With some caveats Stuart Cole welcomes this week’s devolution of Network Rail to a Welsh operation
This week’s announcement by Network Rail that its Welsh operation is to be devolved to single entity covering Wales and the borders, and run by a Cardiff-based managing director, is to be welcomed. It has the potential for giving the Welsh Government greater flexibility in planning an integrated public transport system for Wales. In particular, it holds out the prospect for a Welsh decision on electrifying the Great Western line to Swansea and also along the north Wales main line.
What we need now is a commitment to funding the Welsh railway system on an equal basis to England. This implies pro rata levels of expenditure for Wales following, for example, from the London Crossrail scheme which is worth £16 billion – an amount that is ten times the cost of electrifying the line from Cardiff to Swansea. From this scheme alone a 5 per cent allocation under the Barnett formula, would hand £800 million to Wales. So, potentially, the devolution of Network Rail to Wales is an extremely attractive proposition. However, the financial agreement and the investment level has to be higher than in the past and more transparent.
The new set up will cover the entire railway network in Wales, together with the line that connects north with south Wales which runs mainly through England. It will therefore cover:
- The south Wales Main Line – Severn Tunnel to Carmarthen and onwards to Pembrokeshire;
- The north Wales Main Line – Chester to Holyhead and branch lines;
- The Cardiff–Newport Metro with all the Valley Lines and Vale of Glamorgan;
- The Cambrian Line to Aberystwyth and Pwllheli.
- The Marcher Line between Newport, Abergavenny, Shrewsbury, Wrexham and Chester.
This is not a new concept. When the argument for a Wales and Borders franchise was being made in the early 1990s, long before it was finally agreed to go ahead in 2001, the parallel argument was made for a Wales division of Railtrack, the predecessor of Network Rail. It was dismissed at the time by senior managers at Railtrack and the remnants of British Rail with the response – how or even why would Wales want its own railway?
Later in 2005 when the Railways Act and the Transport (Wales) Act was going through the Westminster Parliament an offer was made by the Department for Transport to set up a Wales and Borders region. However, agreement on fair financial provision was not forthcoming from London and so the Welsh Government quite rightly rejected the offer.
There are many advantages however to this new move, quite apart from the leverage it gives the Welsh Government in arguing for a fair funding settlement. The underlying concept of an integrated transport policy has been the objective of the Welsh Government along with the local authorities and the transport consortia regional plans. However, this has been hampered by the absence of any statutory relationship between Network Rail and the Government in Cardiff. Network Rail does have such a link with Whitehall’s Department for Transport. The link in Wales has been a financial one.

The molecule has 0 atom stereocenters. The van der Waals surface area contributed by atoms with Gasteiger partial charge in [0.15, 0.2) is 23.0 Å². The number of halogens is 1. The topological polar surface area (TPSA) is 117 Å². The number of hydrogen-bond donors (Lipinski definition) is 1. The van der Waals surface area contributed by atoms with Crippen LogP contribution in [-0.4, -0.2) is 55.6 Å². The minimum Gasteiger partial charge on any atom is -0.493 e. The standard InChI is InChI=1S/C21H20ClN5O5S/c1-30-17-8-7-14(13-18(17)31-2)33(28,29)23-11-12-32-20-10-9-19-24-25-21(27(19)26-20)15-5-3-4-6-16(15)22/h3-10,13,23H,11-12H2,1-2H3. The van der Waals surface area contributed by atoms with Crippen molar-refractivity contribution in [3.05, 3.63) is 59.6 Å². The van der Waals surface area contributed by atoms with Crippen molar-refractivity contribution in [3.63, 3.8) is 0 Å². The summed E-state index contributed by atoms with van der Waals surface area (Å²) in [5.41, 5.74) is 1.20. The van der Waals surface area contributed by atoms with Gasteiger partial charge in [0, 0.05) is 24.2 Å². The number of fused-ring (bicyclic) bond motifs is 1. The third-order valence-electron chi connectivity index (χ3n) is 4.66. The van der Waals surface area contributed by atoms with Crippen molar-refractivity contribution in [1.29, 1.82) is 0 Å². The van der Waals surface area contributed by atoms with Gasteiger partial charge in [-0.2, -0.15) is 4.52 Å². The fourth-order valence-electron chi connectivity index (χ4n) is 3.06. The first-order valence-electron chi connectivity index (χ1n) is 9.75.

In Wales all roads are owned by a public authority – both national motorways and truck roads or local county and other roads. Local authorities are responsible for traffic management, cycling provision and on street or public car park charges.
Most buses are owned by private companies and many receive subsidies from local authorities. For non-commercial services county councils can have an impact on fares. And all bus companies accept the over 60s concessionary bus pass in exchange for a Welsh Government payment while the Flexipass has been a very successful marketing tool for both the bus and rail operations. Many of these multi-ride tickets have enabled integrated journeys on one ticket.
The rail franchise authority for the Wales and Borders franchise is the Welsh Government who pays the subsidy to the operating contractor – currently Arriva Trains Wales. There is a small DfT input but this is not significant.
An Integrated Transport Policy examines the transport provision integration within and between different types of transport – better and easier interchange between car, bus, and rail – with better information on services and availability of integrated tickets. Thus it is between public and private transport and between motorised and non-motorised (walking, cycling) transport.
Hitherto, the lack of a ‘proper’ rail infrastructure element in its portfolio has severely constrained the Welsh Government’s ability to balance investment between the best solutions to transport problems. For example, a paper I published in the IWA’s journal Agenda in 2000 compared the costs of the M4 investment proposals with a series of rail enhancement expenditures. Of course, at the time the Welsh Government was not in a position to make the investment choice. The operation of the national trains is now in the hands of the Welsh Government through the franchise. We shall now see how the rail infrastructure element will work.
The key objective of integrated transport is to provide for a split between accessible and affordable modes of travel which are both sustainable and become the preferred modes of travel in Wales. If we are to develop our own integrated transport policy best suited to our needs of Wales, certain key functions have to be transferred from UK institutions.
This week’s announcement gives us most of what is needed to ensure such a policy. It takes Wales one step further towards the point where control and finance, policy and service provision would be conducted by one national, and four associated regional bodies. But we are not there yet. Some key elements still remain with the Department for Transport in London, specfically regulation of busses and – crucially – decisions over Network Rail investment.